By Lowell L. Kalapa
Several issues surrounding Hawaii’s general excise tax have given rise to serious discussions amongst businesses on whom the tax is levied.
On the horizon, the most critical issue is the imposition of the 0.5% surcharge on Honolulu taxpayers for the purpose of funding mass transit. Despite numerous media reports, the half percent will be imposed beginning January 1, 2007 whether or not taxpayers and the department of taxation are ready to pay it and collect it. Given recent events, it appears that the state department of taxation will be required to collect the tax; however, who is going to collect the tax is but a minor problem in the dilemma of the half-percent surcharge.
The more critical questions center around who must pay the surcharge, or more specifically, which transactions are subject to the additional tax rate. Although the general excise tax has traditionally been recognized as a tax for the privilege of doing business in the state and therefore the imposition is on the seller who is then licensed under the law to do business in the state, it appears that mind set will have to change in order to address some constitutional issues.
In a recent workshop conducted to provide input to tax administrators by the businesses who must impose and collect the tax, the logic would turn the tables such that the surcharge would apply on those goods and services purchased and consumed in the City and County of Honolulu. While it is obvious that a business in Honolulu selling to a customer in Honolulu would pay the additional half-percent rate, it is not quite as simple when the transaction takes place across county or state boundaries.
As some legal observers opine, imposing the additional half-percent on businesses who have the privilege of doing business in Honolulu may create a discriminatory situation. For example, where the consumer has a choice of purchasing a computer from a Neighbor Island county business or purchasing it from out of state, an origin-based tax, as the general excise tax has traditionally been interpreted, would discriminate against a purchase made from an out-of-state vendor. This is because the current law provides that purchases made from unlicensed (out-of-state) vendors are subject to the state’s use tax which is paid by the purchaser of the product. The result would be that a purchase from an out-of-state vendor would incur a 4.5% use tax paid by the purchaser. However, if that purchase was made from a Neighbor Island vendor who was not subject to the additional half-percent surcharge, that business would only charge a 4% rate. Thus, the current application of the general excise tax law creates this discriminatory situation and could be challenged on a constitutional basis.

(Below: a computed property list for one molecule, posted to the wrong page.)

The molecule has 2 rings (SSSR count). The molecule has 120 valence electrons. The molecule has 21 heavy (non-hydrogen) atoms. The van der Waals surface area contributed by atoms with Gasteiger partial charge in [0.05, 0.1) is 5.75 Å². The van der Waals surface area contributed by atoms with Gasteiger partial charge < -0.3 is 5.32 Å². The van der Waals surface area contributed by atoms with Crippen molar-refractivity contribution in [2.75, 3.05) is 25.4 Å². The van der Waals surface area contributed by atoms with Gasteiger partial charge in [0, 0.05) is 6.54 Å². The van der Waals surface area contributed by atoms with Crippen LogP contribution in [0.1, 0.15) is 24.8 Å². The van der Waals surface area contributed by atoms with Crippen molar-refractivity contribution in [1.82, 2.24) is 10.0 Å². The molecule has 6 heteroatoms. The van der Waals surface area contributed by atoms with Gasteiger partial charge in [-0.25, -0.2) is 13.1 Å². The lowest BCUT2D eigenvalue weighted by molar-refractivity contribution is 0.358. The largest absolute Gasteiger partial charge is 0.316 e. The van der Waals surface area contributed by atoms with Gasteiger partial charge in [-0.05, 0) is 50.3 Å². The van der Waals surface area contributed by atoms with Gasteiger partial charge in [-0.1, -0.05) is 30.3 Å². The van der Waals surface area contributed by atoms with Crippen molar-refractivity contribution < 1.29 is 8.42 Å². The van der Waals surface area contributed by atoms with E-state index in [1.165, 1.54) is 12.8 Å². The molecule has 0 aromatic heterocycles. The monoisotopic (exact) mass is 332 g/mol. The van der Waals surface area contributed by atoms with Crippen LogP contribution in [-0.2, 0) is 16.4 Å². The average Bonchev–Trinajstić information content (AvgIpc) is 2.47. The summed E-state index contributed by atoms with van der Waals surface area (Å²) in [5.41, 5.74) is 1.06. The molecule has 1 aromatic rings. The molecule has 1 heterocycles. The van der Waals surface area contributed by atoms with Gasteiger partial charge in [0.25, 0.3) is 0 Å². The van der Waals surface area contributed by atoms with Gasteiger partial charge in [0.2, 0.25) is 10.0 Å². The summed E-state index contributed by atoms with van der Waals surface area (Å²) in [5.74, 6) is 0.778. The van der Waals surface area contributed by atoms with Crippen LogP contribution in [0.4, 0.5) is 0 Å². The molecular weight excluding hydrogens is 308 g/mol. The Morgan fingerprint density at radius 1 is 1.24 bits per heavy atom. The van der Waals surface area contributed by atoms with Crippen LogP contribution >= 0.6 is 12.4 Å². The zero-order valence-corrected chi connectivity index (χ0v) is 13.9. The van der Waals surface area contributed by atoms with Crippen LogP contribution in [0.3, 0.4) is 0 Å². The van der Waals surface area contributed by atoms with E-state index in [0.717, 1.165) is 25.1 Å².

As a result, it appears that the administration of the law will dictate that the half-percent surcharge be imposed whenever the goods or services are consumed or used in the City and County of Honolulu. This then would change the focus of the general excise tax from an origin-based to a destination-based transaction tax.
This is the very issue standing in the way of a national project which aims to collect state sales taxes from out-of-state vendors. The retail sales tax has always been a destination-based tax imposed on the customer and not the business. This is just the opposite of the traditional application of the general excise tax. However, the house is divided amongst those states with larger populations and those, like Hawaii, that have a lesser number of residents. The larger states, which of course have many more businesses as well, would like to have the project based on the origination of the transaction. Smaller states, on the other hand, prefer the destination-based approach.
The more important issue for Hawaii’s businesses is the fact that the simplified sales tax project will put the burden of collecting other states’ sales taxes squarely on the shoulders of local businesses, including the legal liability of collecting the correct amount. It will also require radical rewriting of the general excise tax statute. In other words, Hawaii businesses will have to learn a radically new law and incur additional expenses just so another state’s sale tax can be collected on a purchase made by an out-of-state customer.
If lawmakers are so concerned that we collect Hawaii’s general excise tax on purchases made by Hawaii residents from out-of-state vendors, then the current law already provides sufficient mechanisms to insure the collection and payment of the tax. Instead of placing that burden on businesses, the burden can be placed on the customer or taxpayer by providing informational returns to the state tax department as well as the taxpayers who would pay it as part of their annual income tax return.